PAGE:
As I reflect the past 32 years, as a pediatrician, and for past 26 years as a parent, I think more and more about Gretchen Rubin’s quote, ‘the days are long, but the years are short,’.  As always I ponder ‘Could I’ve done something different?’. I hear this everyday at the hospital when I am making rounds and educate a nurse or a medical student “you learn something new everyday”

I sometimes felt that they are being ignorant but it is true that learning is a life long process. You learn from various people you come across, I personally have learnt from my parents, my wife, my siblings, my children, my nieces and my nephews and  along with the umpteen number of patients, their parents, sometimes their grandparents. I have always learnt from my teachers, colleagues, nurses and everyone I  have come across working in various hospitals across the globe.

My kids and patients have and will continue to guide me in my quest to become a better parent, physician and person. I’d like to share some of these experiences and lessons with parents, some of who are just stepping into this journey.

  1. Food becomes an issue if I make it an issue. Force-feeding doesn’t work with kids. The only thing I can control is quality and not quantity of what they eat.

  2. I’ll never win the toilet training battle. I need let them guide me and not push them to the potty just because daycare or grandma said so.

  3. I need to always think about their long term and not just short-term happiness. Just because my toddler cries for the bottle at night, I will not give it to him.

 4. Show, not tell. I will model good behavior and habits, rather than expect it.

 5. I need to set boundaries and limits when they’re still very young. Bedtime, electronic use, respect for others, personal safety, reading are non negotiable.

 6. They live in our home, not a hotel. Chores and helping out at home is their responsibility, not a favor to me.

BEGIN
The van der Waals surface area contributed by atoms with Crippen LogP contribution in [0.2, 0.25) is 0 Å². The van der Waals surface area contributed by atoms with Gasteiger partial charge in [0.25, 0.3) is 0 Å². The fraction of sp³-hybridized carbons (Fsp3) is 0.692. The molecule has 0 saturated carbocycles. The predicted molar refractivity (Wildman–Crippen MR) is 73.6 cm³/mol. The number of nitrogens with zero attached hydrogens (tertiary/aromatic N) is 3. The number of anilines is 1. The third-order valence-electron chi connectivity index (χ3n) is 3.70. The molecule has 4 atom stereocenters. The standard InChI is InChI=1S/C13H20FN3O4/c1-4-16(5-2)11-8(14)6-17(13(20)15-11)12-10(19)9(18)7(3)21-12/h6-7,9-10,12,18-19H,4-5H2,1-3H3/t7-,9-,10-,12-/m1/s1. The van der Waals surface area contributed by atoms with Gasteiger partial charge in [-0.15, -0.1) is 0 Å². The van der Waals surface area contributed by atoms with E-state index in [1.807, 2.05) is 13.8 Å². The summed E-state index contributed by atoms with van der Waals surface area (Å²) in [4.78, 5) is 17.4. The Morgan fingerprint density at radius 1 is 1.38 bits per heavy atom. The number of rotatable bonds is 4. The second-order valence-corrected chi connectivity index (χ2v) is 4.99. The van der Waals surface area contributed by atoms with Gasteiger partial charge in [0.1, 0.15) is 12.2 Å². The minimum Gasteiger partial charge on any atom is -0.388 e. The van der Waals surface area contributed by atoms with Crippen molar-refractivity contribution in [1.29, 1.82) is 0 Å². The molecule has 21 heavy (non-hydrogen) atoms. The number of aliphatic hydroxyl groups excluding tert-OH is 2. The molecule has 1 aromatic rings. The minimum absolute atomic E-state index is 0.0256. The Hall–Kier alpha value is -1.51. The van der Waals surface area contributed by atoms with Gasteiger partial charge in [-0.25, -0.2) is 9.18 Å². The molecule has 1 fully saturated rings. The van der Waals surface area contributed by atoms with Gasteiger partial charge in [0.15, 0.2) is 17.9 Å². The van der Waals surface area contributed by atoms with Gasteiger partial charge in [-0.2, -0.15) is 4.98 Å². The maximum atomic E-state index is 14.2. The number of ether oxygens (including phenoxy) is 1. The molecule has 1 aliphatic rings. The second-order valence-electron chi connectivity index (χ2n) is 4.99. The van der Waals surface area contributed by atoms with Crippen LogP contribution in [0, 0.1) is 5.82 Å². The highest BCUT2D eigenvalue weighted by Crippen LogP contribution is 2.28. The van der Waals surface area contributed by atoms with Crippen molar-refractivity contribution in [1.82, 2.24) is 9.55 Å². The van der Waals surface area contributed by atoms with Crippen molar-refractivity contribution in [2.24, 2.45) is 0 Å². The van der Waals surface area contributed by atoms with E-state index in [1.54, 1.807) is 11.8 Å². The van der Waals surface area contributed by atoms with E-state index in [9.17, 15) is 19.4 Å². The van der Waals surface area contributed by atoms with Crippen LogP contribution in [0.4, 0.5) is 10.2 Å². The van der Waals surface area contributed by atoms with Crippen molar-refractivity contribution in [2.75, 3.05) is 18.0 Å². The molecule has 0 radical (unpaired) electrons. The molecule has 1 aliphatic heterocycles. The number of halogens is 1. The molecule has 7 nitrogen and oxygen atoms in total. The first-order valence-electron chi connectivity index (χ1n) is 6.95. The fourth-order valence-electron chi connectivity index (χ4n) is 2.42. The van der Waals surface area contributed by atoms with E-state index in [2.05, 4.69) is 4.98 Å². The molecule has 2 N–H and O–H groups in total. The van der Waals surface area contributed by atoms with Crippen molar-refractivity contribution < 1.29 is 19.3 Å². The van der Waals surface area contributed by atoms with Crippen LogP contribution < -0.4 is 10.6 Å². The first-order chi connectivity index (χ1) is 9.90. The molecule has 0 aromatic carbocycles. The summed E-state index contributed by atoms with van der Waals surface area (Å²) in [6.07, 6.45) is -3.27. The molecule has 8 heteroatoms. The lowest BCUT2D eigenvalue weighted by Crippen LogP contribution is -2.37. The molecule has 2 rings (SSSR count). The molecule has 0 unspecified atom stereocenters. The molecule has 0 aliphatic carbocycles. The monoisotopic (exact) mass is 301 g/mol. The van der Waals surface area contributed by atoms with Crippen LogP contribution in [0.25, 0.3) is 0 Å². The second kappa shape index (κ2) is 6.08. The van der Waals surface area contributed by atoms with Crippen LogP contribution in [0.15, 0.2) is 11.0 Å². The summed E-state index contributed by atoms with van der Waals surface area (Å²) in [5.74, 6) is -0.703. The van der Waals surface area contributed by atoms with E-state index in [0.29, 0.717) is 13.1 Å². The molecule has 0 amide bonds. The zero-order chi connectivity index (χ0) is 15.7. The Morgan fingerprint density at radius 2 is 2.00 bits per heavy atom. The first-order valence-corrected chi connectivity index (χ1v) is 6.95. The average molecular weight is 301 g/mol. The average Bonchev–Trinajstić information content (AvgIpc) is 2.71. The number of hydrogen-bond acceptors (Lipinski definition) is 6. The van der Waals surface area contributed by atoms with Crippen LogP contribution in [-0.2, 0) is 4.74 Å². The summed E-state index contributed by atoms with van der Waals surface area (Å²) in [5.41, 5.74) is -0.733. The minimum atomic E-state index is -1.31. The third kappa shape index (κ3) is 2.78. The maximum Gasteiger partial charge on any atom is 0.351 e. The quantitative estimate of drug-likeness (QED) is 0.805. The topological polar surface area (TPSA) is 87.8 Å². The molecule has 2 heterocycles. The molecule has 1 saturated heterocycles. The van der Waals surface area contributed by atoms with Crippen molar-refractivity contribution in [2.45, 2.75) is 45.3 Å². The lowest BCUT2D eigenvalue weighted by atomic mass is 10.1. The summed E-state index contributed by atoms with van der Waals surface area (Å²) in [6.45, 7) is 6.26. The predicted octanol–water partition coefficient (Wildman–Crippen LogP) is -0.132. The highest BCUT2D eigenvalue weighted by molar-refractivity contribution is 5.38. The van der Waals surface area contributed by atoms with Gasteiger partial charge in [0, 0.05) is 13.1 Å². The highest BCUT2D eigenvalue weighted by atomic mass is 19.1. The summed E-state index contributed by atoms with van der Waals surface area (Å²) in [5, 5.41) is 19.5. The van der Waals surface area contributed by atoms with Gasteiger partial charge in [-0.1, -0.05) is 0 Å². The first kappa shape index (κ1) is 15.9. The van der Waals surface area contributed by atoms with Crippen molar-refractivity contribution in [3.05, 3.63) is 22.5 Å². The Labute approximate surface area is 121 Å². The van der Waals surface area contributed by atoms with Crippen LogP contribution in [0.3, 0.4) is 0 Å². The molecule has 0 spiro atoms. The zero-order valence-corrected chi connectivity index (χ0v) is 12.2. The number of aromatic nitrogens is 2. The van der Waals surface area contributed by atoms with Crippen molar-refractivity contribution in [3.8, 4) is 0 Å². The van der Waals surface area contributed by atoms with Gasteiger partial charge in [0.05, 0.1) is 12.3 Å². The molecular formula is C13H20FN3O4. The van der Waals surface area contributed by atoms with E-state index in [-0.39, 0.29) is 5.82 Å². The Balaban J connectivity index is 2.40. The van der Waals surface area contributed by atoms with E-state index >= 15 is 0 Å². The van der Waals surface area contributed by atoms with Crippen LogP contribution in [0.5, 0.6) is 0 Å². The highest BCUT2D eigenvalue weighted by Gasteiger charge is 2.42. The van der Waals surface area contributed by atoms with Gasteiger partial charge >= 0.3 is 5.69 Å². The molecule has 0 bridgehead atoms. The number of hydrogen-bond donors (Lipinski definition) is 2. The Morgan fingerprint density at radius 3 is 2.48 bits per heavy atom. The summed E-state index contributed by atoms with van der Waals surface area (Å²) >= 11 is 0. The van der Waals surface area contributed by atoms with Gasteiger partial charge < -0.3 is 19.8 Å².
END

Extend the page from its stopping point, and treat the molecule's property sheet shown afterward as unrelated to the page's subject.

7.  Just as I’m not perfect, I can’t expect perfection from my child either.

 8.  If I want them to listen to me, I need to make a habit of listening to them.

 9.  I can give them the environment to dream but not expect them to fulfill my dreams.

 10. I need to let them fall early so they can fly later. Resilience is the only way my child will succeed in future.

 11. If I’m happy and content, so will my child. Just as I want happiness for my child, my child wants the same for me. Yes, that invisible umbilical cord lasts a lifetime.

 12. I need to teach them that success is not a destination but a journey, so not to stop when you get a good score, score a goal or win a medal, we need to keep improving on what we have or what we have achieved.

13 Life’s goals should not be focused on improving one self but to improve people around you

Parenting is one of the most fulfilling challenges of our lives. In some ways, it’s a spiritual experience that teaches us the virtues of patience, unconditional love, giving without expectations and compassion. I have tried to achieve a fraction of what our parents did for us with the limited resources and means and we try to teach our children to do better.

This blog is dedicated to my parents (esp my mother who was my source for infinite wisdom and love)  

Categories: General